One such areathat needs urgent attention is applicability of Service tax on cross border transfer of funds between overseas Branch and Head office. This issue primarily has significant implication to the Information Technology (IT) industry which operates through network of branch offices in multiple countries.
In order to provide working capital and funds to such branch offices, the Head office in India remits funds either as expenses reimbursement or as contribution to meet working capital requirements. The Branch offices may be entrusted to promote the business, marketing and client relationship including delivery of services to customers.
These funds are generally utilized by the Branch offices for meeting expenses towards salaries, rent, office administration, travelling, payments to vendors for support services etc.
The issue which needs clarity is whether such expense reimbursement or transfer of funds from the Head office in India to a branch overseas will attract service tax on account of deeming fiction created in Explanation 2 of Section 65B(44) (erstwhile Section 66A) of Finance Act, 1994 (‘Service Tax Law’). This deeming fiction provides that an establishment of a person located in taxable territory and another establishment of such person located in non-taxable territory are treated as establishments of distinct persons.
As per the Education Guide on Taxation of Services issued in July 2012 (on introduction of negative list based service taxation regime), the implications of this deeming provision is that inter-se provision of services between such persons, deemed to be separate persons, would be taxable. For example, services provided by the branch office of a multinational company to the headquarters of the multi-national company located outside India would be taxable provided other conditions relating to taxability of service are satisfied.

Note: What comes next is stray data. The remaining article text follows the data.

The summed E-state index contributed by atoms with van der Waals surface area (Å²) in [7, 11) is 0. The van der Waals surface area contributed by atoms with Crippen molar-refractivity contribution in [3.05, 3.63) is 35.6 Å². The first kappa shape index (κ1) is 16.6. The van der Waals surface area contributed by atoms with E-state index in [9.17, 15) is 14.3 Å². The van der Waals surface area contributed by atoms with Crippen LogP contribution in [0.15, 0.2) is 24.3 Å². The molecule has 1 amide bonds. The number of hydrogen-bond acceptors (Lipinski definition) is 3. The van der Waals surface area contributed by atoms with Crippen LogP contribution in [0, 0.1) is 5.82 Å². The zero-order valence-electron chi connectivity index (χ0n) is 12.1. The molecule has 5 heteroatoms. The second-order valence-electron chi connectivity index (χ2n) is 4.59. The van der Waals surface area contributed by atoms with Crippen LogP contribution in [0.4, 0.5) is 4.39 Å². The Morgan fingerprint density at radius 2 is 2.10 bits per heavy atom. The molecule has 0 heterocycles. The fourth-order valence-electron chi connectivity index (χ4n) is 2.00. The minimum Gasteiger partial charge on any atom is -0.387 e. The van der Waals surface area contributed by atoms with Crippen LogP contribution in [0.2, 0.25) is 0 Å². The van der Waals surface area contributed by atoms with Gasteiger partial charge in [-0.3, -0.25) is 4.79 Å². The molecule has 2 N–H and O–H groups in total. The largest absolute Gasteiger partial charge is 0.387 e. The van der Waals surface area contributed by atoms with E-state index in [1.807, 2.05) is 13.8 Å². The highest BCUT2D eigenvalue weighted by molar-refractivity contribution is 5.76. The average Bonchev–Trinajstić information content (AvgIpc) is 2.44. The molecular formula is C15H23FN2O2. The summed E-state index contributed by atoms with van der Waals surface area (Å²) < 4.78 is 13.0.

Considering this deeming fiction, adjudicating authorities across the country have raised demand on such expenses reimbursement or transfer of funds to the overseas branch office on the ground that the Branch office is providing services to the HO and such payments are construed to be a consideration for the service.
While the recent judicial precedents, in case of KPIT Technologies – 2014-TIOL-1529-CESTAT-MUM and Torrent Pharmaceuticals – 2014-TIOL-2647-CESTAT-AHM, provide relief to the assesseeon the ground that as per emerging international concepts on reverse charge mechanism a service provided to oneself cannot be taxed. The Tribunal has held that if the expenses incurred by the Branch have suffered the local VAT/GST in that country and such expenses are reimbursed by HO, then the same expense cannot be taxed again under reverse charge basis.
The tribunal further expressed that the purpose of Section 66A is for taxing the import of services and not for taxing monetary transactions between the branch and head office.
The counsels have argued that the purpose of deeming fiction is to ensure that the services received by the overseas Branch is not construed to be taxed under reverse charge mechanism in the hands of the Head office. However, Education Guide on Service taxation clarifies to the contrary.
Though the aforesaid decisions involve periods prior to the introduction of negative list based taxation regime, however, it is expected that the treatment should not materially alter in absence of any service being rendered by the Branch to the Head office.
As the quantum of exposure is significant and many Industry players are affected, it is expected that FM will pay heed to the representation of the IT industry and issue a suitable clarification on the real purpose of the introduction of deeming fiction to reduce unwarranted litigation and achieve certainty of tax treatment.